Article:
0

Foods Good for Intestines – Gut Health Nutrition

The road to health is paved with good intestines!” ― Sherry A. Rogers

Each one of us has probably faced digestive issues at some point. From bloating to food poisoning, and from heartburn to intestinal ulcers, gut health problems spoil your day and can leave you bedridden.

Diet plays a crucial role in every aspect of your wellbeing, not to mention your guts and digestion.

This article reveals the foods good for intestines and goes into the nitty-gritty of gut health nutrition. It shows you how to prevent—and even cure—unpleasant digestive disorders and make your guts happy.

“Double F” for Perfect Gut Health

Countless dietary factors influence your gut health, but the following two make a foundation of healthy intestines:

Fermented foods and fiber-rich foods (The “Double F”).

Let’s take a closer look at how these foods do their job and list some great examples from each group.

do you know which foods are good for intestines?

Fermented Foods


Probiotics are all the rage! These micro-fellows are among the hottest health topics for a good reason.

If you’ve been wondering why gut health is so important, one part of the answer lies in your probiotic bacteria.

With so many essential roles in our body, good digestion is just the tip of the iceberg of probiotics’ health benefits. Immunity, nutrient absorption, mood control, adaptation… you name it.

Friendly bacteria support every bit of your physical and mental health.

Scientists often refer to gut bacteria as our “second brain”; that tells you enough about the complex roles they play in your body.

Fermented foods are our main source of probiotic bacteria. Different beneficial strains—mostly Lactobacillus and Bifidobacterium—form naturally during fermentation, travel through your guts, and colonize your large intestine.

The following fermented foods should be on your daily menu to ensure effortless digestion and overall health:

1)  Fermented Vegetables

–      Sauerkraut
Lacto-fermented cabbage bursting with vitamin C and probiotics. By the way, you should now throw away the brine—use it to ferment other vegetables or drink some of it for the additional probiotic boost.

TIP: It’s a famous folk remedy for a hangover.

–      Kimchi
A spicy, Korean version of sauerkraut with onions, garlic, ginger, and other spices. This study confirms that kimchi benefits your immunity, cognition, skin health, and more.

–       Other fermented vegetables: pickles, carrots, beets, green beans, olives, etc.
Here’s how to ferment vegetables.

NOTE: The process can require a decent amount of salt (or spicy herbs/peppers), and these foods should be eaten in moderation. Stay focused on fresh veggies.

2)  Fermented Soy Products

Asian folks have been consuming fermented soy products for centuries, praised for their nutritional value and probiotic content. The most important foods include:

–       Tempeh
Rich in protein, zinc, and other essential nutrients, this fermented food is a great meat substitute. Drawback: a part of probiotics is lost during the preparation (when baking or frying)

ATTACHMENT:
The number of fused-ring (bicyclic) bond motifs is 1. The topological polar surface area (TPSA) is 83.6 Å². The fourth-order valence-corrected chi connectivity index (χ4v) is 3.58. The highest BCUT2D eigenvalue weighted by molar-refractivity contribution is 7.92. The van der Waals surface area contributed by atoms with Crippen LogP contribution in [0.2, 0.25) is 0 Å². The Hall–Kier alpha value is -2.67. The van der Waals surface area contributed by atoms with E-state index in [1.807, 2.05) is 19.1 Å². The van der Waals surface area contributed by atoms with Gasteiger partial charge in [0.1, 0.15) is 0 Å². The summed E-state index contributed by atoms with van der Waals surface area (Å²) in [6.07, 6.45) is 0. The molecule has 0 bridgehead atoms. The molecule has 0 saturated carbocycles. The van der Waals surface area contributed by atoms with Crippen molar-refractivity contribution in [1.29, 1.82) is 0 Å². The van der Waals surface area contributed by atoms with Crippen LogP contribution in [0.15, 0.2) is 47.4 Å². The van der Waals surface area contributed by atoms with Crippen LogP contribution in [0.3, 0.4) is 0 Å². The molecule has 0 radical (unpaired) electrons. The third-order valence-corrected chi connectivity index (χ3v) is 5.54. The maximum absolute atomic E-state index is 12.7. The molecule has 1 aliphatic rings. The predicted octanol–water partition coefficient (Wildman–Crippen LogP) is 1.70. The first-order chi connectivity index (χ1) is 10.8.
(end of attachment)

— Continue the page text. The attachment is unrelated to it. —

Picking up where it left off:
–       Miso
You can use this fermented soy paste to make soups, salad dressings, mustard, and much more. This study shows that miso could prevent different types of tumor.

NOTE: A great deal of conventionally-grown soy is GMO and could do you more harm than good. Make sure to choose certified non-GMO and organic products. People with thyroid issues may want to avoid soy, although this study found no significant effects.

3)  Cultured Dairy and Non-dairy Products

Yogurt and kefir are widely consumed dairy products rich in probiotics. To get the most out of their health benefits, choose organic, pasture- or grass-fed products with labeled probiotic content.

You may want to skip dairy if your body doesn’t tolerate lactose and/or dairy protein
(some people find goat’s milk much more digestible).

Fortunately, you can choose from a variety of cultured plant-based products. Coconut kefir anyone?

Kombucha is another plant-based fermented beverage loaded with beneficial bacteria, vitamins, and other nutrients. This fermented black tea drink makes a perfect pick-me-up that takes care of your gut, too.

Did you know? Kefir and kombucha also contain
yeast cultures but don’t be scared! Like bacteria, certain types of yeast are beneficial, and they contribute to your healthy gut.

4)  Apple Cider Vinegar (ACV)

You don’t want to skip this amazing fermented condiment. It delivers healthy probiotics, speeds up your metabolism, and helps you produce enough acid for optimal digestion.

The lack of stomach acid can cause a range of health issues—from indigestion to malnutrition. With ACV, every salad can become a gut-healing meal.

yoghurt or an non-dairy alternative is good for the intestines

Fermentation Summary

Probiotic bacteria ensure flawless gut health, and they help conduct other vital functions in your body. Fermented foods are good for intestines due to their natural probiotic content.

Moreover, fermentation enhances the nutritional value, creates unique compounds, and lets you store your favorite foods much longer.

Eating a variety of fermented foods will enrich your gut with different probiotic strains, keeping it healthy.

Fiber-rich Foods


The second “F” stands for fiber—your intestinal housecleaner. It passes through your bowels undigested and cleanses all the toxic waste.

In other words, fiber makes you poop.

The lack of fiber in your diet can lead to constipation and other digestive issues. Diverticulitis (a type of inflammation in your intestines) is becoming one of the major gut diseases worldwide.

This study, published in The Journal of Nutrition, found that a diet rich in insoluble fiber cuts your risk of diverticulosis by whopping 40%.

All unprocessed plant foods contain lots of fiber and help cleanse your intestines. Here’s a list of fiber-rich foods good for intestines you should consume on a daily basis:

you need fiber for feeding the gut bacteria

1.  Fresh Fruits and Vegetables